Learn to read sheet music on the guitar. iReadGuitar has twelve modules to introduce you to the sixty-module iReadGuitar Pro sight-reading course.
It's for guitarists of all styles.
You'll learn to read ahead - a vital professional skill, and you'll come to understand what musical symbols mean and how they work.
By the end of the iReadGuitar sampler you'll know if you want to continue to the full iReadGuitar Pro course.
By the end of the iReadGuitar Pro course you'll be able to make sense of real musical notation as found in regular sheet music.
The iReadGuitar Pro course has sixty sections. Each section teaches only one new musical element at a time. A new musical element can be a note, rhythm, key signature, time signature, rest, accidental or tie. For each new musical element there are four musical exercises to practice it with.
The information screen is the first part of each section. You see a new musical element on screen, with its explanation. When you're ready you swipe left - the first bar of the first musical exercise appears. It's static and shows the treble clef, the key signature (sharps or flats or nothing), the time signature (24, 34, 44, 38 or 68), the notes in the first bar, the tempo down button – 5 bpm slower per tap, the tempo up button – 5 bpm faster per tap, the number of that section and the number of the exercise in that section.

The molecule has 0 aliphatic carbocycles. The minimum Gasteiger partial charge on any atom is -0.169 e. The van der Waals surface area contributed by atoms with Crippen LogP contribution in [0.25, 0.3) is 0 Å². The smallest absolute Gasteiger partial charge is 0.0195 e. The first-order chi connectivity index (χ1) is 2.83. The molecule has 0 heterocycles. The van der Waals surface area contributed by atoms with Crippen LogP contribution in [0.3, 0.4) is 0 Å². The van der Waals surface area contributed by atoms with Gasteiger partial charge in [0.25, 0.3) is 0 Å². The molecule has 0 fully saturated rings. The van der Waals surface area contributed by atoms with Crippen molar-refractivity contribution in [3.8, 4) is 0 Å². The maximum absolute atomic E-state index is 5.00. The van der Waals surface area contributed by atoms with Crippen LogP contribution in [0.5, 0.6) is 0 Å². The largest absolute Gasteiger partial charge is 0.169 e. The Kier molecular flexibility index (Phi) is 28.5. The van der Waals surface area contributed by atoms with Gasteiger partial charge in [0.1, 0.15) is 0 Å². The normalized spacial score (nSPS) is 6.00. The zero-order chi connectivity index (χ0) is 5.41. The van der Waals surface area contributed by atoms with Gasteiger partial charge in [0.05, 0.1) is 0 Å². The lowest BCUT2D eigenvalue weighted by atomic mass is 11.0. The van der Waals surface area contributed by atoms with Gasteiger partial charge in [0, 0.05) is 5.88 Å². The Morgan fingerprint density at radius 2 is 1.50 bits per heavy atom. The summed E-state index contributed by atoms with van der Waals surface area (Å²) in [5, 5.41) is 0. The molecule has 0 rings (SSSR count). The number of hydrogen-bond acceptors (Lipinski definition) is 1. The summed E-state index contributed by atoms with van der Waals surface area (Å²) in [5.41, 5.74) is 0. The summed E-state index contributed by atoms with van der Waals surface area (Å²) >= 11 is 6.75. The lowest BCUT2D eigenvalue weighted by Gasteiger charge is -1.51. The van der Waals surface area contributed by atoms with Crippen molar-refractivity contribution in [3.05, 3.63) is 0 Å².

When you're ready to play you tap the screen. The tempo buttons, the section number and the number of the workout disappear and the 'slide-show' starts. You hear drumstick clicks which count you in. You don't play yet!
The second bar replaces the first bar and the musical accompaniment begins. You play the first bar while reading the notes in the second bar. You are already learning to read ahead!
When the second bar is replaced by the third bar you play the second bar while reading the third bar. You continue like this to the end of the workout.
Reading ahead like this gives you time to think and to plan fingerings. Don't worry! There are clear instructions at the beginning of the course which explain the read-ahead process in very practical detail.
The accompaniments are all on the beat. They are chords or single notes, and give a solid reassuring basis to play along with. They are played on piano and will keep you in time and add to your enjoyment.
The course embodies the three principles of efficient sight-reading:
1. Read ahead. It gives you time to think and to plan fingerings. The 'slide-show' format of the exercises makes it possible to learn to do this.
2. Don't name the notes. When the new element is a new note you are not told its name. You don't need to know its name in order to read it efficiently.
3. Keep your eyes on the score. You maximize the time available for processing the symbols. You improve your proprioception - in this case knowing where your fingers are on the fretboard without having to look.
You study at your own pace, controlling the tempo of the exercises and reviewing them as often as you want.
As you work through the course the elements you have already learned reappear in the music again and again, supporting the latest element. When the new element is a new note you are not told its name. You don't need to know its name in order to read it efficiently. This way you can't fall into the bad habit of naming the note as you come to it. The process should be 'see the symbol, play the sound', not 'see the symbol, name the note, play the sound'.
At first the melodies are extremely simple. As you learn more and more notes they become more complex. It's just like a touch-typing course where you don't immediately produce proper words and sentences. You have to wait until you've learned enough letters.